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From Alex Karasulu <>
Subject Re: General issues with Lookups and Searches
Date Wed, 19 Jan 2011 20:27:01 GMT
On Wed, Jan 19, 2011 at 6:18 PM, Emmanuel Lecharny <> wrote:
> Hi,
> as usual, trying to fix a bug can leads to many others...
> 1) Lookup operation usage
> first, we have to consider that Lookup has many meanings, depending on the
> context.
> - JNDI : the Lookup operation returns a Java object
> - LDAP : there is nothing such as a Lookup operation in LDAP, but we have
> one in out API

I'd specifically say in our 'internal API', the SPI for Partition and

> One more problem is that JNDI has a getAttributes() operation which is what
> our Lookup operation does in our API.

I think we blended the two as a vestigial remnant when we were using
JNDI interfaces inside the server.

> Last, not least, inside the server, a lookup is done when we want to fecth
> an entry with *all* its attributes.

This is what it should be I would say. Should be because as we
discussed on IM, internally the server needs all attributes to be able
to make some decisions in various subsystems often using operational

The same is used by search to return individual entries however search
handles some additional filtering of attributes to be returned based
on search parameters provided.

> This is just a mess...
> Here is what I suggest, feel free to provide your opinions :
> - lookup operation will remain in our API, and it will behave the exact same
> way than a search done with a BASE_OBJECT scope, (objectClass=*) filter. A
> user can pass a list of requested attributes, plus the special values '+',
> '*' and '1.1'. The parameter 'TypesOnly' can also be used. Controls are
> accepted

This is a complicated decision. I think what we need to do is review
all the places in which lookup is being using and also where used
check to see how the interceptors are being bypassed. From this tally
we'll know how to best tackle this problem.

> - inside the server, we will rename the operation to fetchEntry(), and it
> will bypass all the interceptors (we will just call
> nexusPartition.fetchEntry( DN )).
> - the JNDI layer we provide will map getAttributes to lookup, and the JNDI
> lookup method will still unmarshall the result to a Java instance.

The JNDI wrapper around DirectoryService is just fine at doing this
already I would figure.

> 2) Search Operation execution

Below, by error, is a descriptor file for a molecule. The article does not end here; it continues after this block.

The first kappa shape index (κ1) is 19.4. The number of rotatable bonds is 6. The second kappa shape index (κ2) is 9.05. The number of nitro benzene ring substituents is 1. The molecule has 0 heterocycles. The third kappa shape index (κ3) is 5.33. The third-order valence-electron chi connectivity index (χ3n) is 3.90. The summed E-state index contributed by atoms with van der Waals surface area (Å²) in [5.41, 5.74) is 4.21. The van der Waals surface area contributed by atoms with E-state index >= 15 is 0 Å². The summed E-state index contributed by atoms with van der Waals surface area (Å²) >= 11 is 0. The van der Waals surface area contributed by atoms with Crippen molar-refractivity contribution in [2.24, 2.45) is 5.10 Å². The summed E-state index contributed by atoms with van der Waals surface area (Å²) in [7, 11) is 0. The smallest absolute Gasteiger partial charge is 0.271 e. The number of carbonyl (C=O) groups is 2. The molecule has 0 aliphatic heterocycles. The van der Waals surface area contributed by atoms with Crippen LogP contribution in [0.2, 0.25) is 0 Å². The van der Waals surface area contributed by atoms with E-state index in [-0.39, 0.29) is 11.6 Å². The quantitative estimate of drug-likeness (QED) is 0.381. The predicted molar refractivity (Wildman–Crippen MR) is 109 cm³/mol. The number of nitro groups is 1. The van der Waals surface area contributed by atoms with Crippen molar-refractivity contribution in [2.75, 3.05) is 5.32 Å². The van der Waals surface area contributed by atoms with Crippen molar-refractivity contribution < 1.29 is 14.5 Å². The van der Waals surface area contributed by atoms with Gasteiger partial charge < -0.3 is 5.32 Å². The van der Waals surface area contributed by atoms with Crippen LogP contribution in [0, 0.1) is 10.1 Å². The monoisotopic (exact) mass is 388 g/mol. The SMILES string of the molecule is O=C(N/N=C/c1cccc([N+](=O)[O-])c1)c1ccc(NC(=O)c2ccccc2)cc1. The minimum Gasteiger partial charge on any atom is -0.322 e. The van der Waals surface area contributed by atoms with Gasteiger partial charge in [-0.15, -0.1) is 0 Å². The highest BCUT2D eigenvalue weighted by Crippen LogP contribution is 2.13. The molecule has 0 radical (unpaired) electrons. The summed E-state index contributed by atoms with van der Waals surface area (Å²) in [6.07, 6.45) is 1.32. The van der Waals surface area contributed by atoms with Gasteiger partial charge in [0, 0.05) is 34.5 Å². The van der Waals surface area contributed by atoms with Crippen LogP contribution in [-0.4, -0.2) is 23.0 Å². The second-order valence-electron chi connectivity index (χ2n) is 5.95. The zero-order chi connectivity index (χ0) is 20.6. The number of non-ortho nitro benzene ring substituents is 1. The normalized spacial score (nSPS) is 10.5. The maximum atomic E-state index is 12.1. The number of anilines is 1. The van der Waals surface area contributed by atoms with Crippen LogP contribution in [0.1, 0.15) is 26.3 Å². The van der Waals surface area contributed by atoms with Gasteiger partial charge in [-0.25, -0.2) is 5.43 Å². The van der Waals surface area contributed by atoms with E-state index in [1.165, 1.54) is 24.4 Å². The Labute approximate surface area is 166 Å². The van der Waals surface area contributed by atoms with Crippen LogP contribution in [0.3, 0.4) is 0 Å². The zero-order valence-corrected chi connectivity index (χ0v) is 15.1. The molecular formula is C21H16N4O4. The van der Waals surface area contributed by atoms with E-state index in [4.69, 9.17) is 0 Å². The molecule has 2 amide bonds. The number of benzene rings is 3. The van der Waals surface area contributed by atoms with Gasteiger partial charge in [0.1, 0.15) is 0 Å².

> Right now, the way we process a search is that we create a cursor, add some
> filters to this cursor, and then loop on the cursor, fetching a candidate
> from the backend (which will evaluate the entry against the filter), and
> filtering the enry before it returns it.


> So far, so good except that it does not work for a filter done on collective
> attributes (like '(c-l=Paris)' will not match any result). This is because
> in the searchEngine, the entry we are processing does not have *yet* the
> collective attribute added.

Right this is another shortcoming. The search engine is not virtual
attribute aware. There are ways we can work on this but this I would
treat as a whole separate issue all together. It will distract from
the lookup conversation.

> One way to fix this would be to remove the collective attributes check from
> the filters, and to filter the entry higher (in a filter added to the
> cursor). Obviously, it will come with a cost, unless we add some index for
> collective attributes.

I think we should leave this alone and try to tackle one problem at a time.

> 3) Lookup processing
> Depending on the way we do a lookup from outside of the server, we will have
> a different way to process it :
> - if we go through the ServerContext.getAttributes() method (JNDI API), we
> directly call the operationManager.
> - if we use out API, we first go through the CoreSession instance, which
> calls the OperationManager.
> The problem is that we can't filter the attributes if we do a lookup through
> our API, when we can with the JNDI call, because we filter the unwanted
> attributes in serverContext.

I think we've hazy here because we have not defined fine SPI, API
boundaries and clear semantic contract. Really I think doing this at
this point will cause more churn in the code with less clarification.

> My first thought was to modify the ServerContext to call the CoreSession
> which itself calls the OperationManager, and add the filtering of Attributes
> in CoreSession, but sadly, this is not possible because in this case, we
> lose the controls.

Yes the tradeoffs are not looking good.

> Here is what I suggest to fix this situation :
> - make the ServerContext call CoreSession
> - add the filtering of attributes in CoreSession
> - modify the Lookup operation in our API to pass the controls
> That's pretty much it with the problems I currently have...
> thoughts ?

I recommend deferring the issue temporarily and working together to
cleanup these SPI, API interfaces while evaluating what we have
overall in this iterative process.

We can properly document the API/SPI boundaries, and specify the
expected behaviors (semantics) clearly first. Then maybe refactor a
bit to make sure it's all an intuitive picture that we can support
painlessly for a long time to come.

Alex Karasulu
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